John Benedict "Peanuts" O'Flaherty was a right-winger who spent 25 years as a hockey player. He played briefly with the New York/Brooklyn Americans in the early 40s but otherwise was an excellent minor pro and senior player. He earned his nickname after a Toronto sports writer spotted him selling peanuts at Maple Leaf Gardens in 1933.
The Toronto native played junior with the St. Michael's Majors and West Toronto Nationals. In 1936 he helped West Toronto win 17 consecutive playoff games on the way to the Memorial Cup title. This was followed by four years in the late 30s with the senior Dominions, Marlboros and Goodyears of Toronto. Future Toronto coach Punch Imlach was a teammate of O'Flaherty's with West Toronto and a linemate with the Goodyears.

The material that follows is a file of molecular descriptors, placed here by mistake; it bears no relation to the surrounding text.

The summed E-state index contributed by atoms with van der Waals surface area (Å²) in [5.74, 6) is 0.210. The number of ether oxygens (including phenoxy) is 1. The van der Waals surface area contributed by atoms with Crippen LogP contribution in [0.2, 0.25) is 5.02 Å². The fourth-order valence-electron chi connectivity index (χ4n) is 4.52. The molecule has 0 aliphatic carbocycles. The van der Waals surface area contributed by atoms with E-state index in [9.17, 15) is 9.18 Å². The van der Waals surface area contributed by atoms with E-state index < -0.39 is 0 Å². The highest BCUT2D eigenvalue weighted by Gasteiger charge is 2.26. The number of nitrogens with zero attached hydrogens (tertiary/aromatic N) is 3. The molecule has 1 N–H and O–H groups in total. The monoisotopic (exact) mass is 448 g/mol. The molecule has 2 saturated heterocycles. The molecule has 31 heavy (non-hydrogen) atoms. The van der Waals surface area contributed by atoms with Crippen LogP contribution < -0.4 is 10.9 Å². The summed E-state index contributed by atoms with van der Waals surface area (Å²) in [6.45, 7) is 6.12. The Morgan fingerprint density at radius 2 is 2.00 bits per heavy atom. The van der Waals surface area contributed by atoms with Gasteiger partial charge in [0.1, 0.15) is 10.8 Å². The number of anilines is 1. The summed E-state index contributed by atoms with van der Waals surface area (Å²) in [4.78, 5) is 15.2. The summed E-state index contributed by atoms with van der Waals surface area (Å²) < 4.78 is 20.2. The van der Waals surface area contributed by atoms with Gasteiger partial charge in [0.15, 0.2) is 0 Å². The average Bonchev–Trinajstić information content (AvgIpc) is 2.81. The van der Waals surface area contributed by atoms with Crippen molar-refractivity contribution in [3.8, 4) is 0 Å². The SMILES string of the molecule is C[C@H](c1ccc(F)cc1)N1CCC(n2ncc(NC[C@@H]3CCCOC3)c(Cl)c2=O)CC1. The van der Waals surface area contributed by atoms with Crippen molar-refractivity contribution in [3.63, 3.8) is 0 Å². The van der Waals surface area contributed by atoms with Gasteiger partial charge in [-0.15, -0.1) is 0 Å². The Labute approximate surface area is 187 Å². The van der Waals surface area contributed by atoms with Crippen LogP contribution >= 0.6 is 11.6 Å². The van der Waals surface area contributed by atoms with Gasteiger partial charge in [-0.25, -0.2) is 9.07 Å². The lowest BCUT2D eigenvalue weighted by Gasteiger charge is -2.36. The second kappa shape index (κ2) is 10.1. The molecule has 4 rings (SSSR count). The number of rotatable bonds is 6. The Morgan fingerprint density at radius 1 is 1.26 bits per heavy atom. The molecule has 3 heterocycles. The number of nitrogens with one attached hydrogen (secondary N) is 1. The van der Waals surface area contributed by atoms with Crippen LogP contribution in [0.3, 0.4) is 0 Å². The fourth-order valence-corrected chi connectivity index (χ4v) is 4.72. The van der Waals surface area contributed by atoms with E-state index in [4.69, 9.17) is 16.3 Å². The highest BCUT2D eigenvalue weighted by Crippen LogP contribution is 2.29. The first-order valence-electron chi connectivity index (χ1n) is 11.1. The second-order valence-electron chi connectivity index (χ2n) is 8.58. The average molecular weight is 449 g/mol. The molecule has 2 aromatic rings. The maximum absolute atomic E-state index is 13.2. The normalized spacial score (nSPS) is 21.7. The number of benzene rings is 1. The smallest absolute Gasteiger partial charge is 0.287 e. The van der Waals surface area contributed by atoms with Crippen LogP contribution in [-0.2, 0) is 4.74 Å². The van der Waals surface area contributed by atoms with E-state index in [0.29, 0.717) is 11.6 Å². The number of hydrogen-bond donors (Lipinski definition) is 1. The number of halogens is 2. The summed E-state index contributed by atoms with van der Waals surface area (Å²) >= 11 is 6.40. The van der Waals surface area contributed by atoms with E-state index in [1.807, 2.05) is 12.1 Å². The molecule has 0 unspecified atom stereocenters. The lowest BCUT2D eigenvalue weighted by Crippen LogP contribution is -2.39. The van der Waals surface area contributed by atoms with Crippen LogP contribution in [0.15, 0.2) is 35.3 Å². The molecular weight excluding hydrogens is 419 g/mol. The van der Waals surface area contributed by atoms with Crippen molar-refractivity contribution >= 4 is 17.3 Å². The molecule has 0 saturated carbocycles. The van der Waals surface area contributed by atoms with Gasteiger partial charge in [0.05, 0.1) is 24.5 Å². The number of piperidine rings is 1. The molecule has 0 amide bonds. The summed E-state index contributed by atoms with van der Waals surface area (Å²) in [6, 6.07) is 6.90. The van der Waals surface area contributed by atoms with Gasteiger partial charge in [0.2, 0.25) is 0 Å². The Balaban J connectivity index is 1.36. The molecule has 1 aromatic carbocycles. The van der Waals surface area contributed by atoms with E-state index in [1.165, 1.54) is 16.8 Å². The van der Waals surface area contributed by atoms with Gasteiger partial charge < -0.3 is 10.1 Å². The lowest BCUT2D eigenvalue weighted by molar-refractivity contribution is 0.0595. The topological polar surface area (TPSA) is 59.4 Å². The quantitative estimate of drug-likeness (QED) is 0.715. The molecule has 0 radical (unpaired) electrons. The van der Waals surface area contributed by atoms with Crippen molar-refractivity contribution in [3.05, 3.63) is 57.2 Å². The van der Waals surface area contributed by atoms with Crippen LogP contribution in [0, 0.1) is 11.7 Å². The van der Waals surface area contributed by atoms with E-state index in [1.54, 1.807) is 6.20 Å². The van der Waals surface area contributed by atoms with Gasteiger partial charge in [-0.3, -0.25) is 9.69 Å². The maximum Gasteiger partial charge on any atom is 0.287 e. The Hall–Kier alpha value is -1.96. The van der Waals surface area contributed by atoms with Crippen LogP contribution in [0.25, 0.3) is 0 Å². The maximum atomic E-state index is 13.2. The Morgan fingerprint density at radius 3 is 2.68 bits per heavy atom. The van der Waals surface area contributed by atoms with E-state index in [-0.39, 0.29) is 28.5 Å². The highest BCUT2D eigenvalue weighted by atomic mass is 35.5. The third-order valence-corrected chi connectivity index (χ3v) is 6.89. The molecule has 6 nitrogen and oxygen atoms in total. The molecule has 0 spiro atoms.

After leading the OHA senior league with 41 goals in 29 games in 1939-40, O'Flaherty scored four goals in ten games for the Americans the next year. He played 11 games when the club was relocated to Brooklyn but was chiefly an AHL player at this time. In 1941-42, O'Flaherty led the league with 44 assists while competing for the Springfield Indians.
Apart from playing briefly with the Toronto RCAF and serving in the military during World War II, O'Flaherty was a regular on the Pittsburgh Hornets of the AHL. Beginning in 1950-51, he was a fixture in senior hockey circles with such teams as the St. Michael's Monarchs and the Saint John Beavers. By the late 50s he retired as a player but was coaching the Sudbury Wolves of the NOHA. He later worked in automotive sales and scouted for the Vancouver Canucks where he watched his son, Gerry, make the NHL in the 1970's.